What is Shutter Speed?
What is shutter speed? An explanation of how it can be used to freeze action, blur motion and take night shots.
Also how it relates to light, exposure, stops, ISO and aperture for DSLR photography beginners.
The term shutter speed refers to the amount of time that the camera gathers light. It is measured in seconds or fractions of seconds. It is also known as exposure time and it is represented by the symbol Tv(Canon). Some standard values are: 1/60, 1/30, 1/15, 1/8, 1/4, 1/2, 1″. These numbers were specifically defined so that for every step increased in the exposure time, the amount of light gathered, or exposure is doubled.
On the other hand, if the exposure time is decreased by one step, the exposure of the photograph is halved. You can also use any number in between these values. In other words, the amount of light that goes into the sensor is proportional to the amount of time that the shutter is open. For example, if the current exposure time is set to 1/15 and the photographer changes the shutter speed to 1/30, the amount of light received by the sensor will be half of what was before because the exposure time would be shorter.
Changing the Shutter Speed
The photographer can control how the movement of the objects will be perceived in the photograph. For example, water moving on a river can be presented very smoothly if a long exposure time is selected, for example, 1″. On the other hand, water can be presented sharply if the shutter speed is faster, such as 1/60, which is one-sixth of a second of exposure time.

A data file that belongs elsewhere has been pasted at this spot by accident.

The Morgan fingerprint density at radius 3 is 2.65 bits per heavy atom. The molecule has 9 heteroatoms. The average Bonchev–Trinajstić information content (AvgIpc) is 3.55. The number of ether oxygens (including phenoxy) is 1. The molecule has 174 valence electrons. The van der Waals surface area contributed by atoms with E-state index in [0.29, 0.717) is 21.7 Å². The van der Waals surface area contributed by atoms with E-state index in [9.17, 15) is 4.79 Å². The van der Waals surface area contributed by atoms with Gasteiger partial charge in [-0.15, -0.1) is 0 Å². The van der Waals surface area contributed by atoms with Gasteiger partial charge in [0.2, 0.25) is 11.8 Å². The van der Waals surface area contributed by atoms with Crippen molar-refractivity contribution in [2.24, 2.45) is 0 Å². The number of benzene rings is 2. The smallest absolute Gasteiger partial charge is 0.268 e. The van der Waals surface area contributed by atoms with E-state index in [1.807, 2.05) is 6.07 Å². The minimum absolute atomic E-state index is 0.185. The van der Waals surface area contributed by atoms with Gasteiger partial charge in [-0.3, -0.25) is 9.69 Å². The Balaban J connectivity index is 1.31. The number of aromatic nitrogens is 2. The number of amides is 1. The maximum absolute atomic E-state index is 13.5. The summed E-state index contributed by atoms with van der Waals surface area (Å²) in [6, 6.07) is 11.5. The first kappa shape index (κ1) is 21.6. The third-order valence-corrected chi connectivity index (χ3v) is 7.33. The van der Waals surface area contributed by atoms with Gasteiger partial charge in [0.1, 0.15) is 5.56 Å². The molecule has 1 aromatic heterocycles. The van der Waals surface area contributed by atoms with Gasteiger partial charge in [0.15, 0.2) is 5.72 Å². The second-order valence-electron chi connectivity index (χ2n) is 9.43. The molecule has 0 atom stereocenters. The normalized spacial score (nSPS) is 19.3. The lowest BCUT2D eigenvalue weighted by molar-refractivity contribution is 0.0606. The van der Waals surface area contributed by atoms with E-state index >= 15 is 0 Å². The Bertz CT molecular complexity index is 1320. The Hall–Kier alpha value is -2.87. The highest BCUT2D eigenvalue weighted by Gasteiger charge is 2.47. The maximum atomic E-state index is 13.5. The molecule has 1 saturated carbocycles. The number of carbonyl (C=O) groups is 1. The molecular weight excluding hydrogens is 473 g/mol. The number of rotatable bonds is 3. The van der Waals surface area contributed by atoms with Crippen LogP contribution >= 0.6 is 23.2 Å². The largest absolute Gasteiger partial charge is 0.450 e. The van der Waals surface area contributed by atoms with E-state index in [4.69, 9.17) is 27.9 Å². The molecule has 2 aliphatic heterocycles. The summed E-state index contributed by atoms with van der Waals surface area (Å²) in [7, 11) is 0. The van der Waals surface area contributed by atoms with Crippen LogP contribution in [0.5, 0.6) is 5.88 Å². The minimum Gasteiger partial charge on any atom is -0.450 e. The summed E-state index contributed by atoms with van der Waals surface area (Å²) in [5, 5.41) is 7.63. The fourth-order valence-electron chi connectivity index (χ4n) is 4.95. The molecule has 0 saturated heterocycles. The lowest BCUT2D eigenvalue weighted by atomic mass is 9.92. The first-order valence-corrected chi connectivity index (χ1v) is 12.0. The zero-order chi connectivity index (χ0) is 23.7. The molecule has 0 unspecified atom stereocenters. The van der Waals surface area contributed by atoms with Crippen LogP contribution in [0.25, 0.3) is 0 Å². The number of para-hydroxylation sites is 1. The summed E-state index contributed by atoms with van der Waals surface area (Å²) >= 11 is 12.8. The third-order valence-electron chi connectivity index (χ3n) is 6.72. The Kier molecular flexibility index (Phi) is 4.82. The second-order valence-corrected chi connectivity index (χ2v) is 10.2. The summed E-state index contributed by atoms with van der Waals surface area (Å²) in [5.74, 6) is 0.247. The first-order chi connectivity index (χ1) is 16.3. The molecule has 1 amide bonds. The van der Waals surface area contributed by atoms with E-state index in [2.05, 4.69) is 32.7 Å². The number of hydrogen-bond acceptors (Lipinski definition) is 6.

If you want to freeze a moving object, you need to set the shutter speed to a value similar to the object speed. If you want to show the object moving, you need to select a slower shutter speed. The disadvantage of using long exposure times is that the camera has to be perfectly still or the photograph will come out blurred. You can use tripods or flat surfaces to keep the camera as still as possible.
This partially solves the problem, but your finger slightly moves the camera when you push the shutter button. One suggestion to avoid this is to use the self-timer setting of the camera; set this timer for about two seconds. Using this technique, the camera will itself take the photograph two-seconds after you press the shutter button, remaining still while the exposure is being done.
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